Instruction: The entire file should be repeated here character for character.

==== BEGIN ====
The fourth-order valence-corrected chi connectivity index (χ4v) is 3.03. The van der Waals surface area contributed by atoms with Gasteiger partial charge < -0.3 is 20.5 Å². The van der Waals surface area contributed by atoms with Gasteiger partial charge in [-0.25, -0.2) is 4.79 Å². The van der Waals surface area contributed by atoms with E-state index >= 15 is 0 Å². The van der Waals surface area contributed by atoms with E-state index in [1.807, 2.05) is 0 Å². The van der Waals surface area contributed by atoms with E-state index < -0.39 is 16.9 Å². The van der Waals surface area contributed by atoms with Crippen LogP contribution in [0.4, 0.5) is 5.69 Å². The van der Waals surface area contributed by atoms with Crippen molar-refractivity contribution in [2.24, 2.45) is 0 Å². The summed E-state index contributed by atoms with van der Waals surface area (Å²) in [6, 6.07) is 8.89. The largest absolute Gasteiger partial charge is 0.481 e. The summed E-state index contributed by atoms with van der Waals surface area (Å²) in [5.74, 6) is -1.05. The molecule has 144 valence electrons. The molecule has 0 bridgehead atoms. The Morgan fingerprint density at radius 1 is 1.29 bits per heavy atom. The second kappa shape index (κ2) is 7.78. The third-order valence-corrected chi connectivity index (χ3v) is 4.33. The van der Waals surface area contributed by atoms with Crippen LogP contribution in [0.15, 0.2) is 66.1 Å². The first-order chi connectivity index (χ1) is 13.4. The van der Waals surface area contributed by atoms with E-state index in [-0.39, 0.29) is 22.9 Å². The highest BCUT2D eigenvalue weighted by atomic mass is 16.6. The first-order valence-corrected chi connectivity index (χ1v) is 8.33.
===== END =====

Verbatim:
The fourth-order valence-corrected chi connectivity index (χ4v) is 3.03. The van der Waals surface area contributed by atoms with Gasteiger partial charge < -0.3 is 20.5 Å². The van der Waals surface area contributed by atoms with Gasteiger partial charge in [-0.25, -0.2) is 4.79 Å². The van der Waals surface area contributed by atoms with E-state index >= 15 is 0 Å². The van der Waals surface area contributed by atoms with E-state index in [1.807, 2.05) is 0 Å². The van der Waals surface area contributed by atoms with E-state index < -0.39 is 16.9 Å². The van der Waals surface area contributed by atoms with Crippen LogP contribution in [0.4, 0.5) is 5.69 Å². The van der Waals surface area contributed by atoms with Crippen molar-refractivity contribution in [2.24, 2.45) is 0 Å². The summed E-state index contributed by atoms with van der Waals surface area (Å²) in [6, 6.07) is 8.89. The largest absolute Gasteiger partial charge is 0.481 e. The summed E-state index contributed by atoms with van der Waals surface area (Å²) in [5.74, 6) is -1.05. The molecule has 144 valence electrons. The molecule has 0 bridgehead atoms. The Morgan fingerprint density at radius 1 is 1.29 bits per heavy atom. The second kappa shape index (κ2) is 7.78. The third-order valence-corrected chi connectivity index (χ3v) is 4.33. The van der Waals surface area contributed by atoms with Crippen LogP contribution in [0.15, 0.2) is 66.1 Å². The first-order chi connectivity index (χ1) is 13.4. The van der Waals surface area contributed by atoms with E-state index in [-0.39, 0.29) is 22.9 Å². The highest BCUT2D eigenvalue weighted by atomic mass is 16.6. The first-order valence-corrected chi connectivity index (χ1v) is 8.33.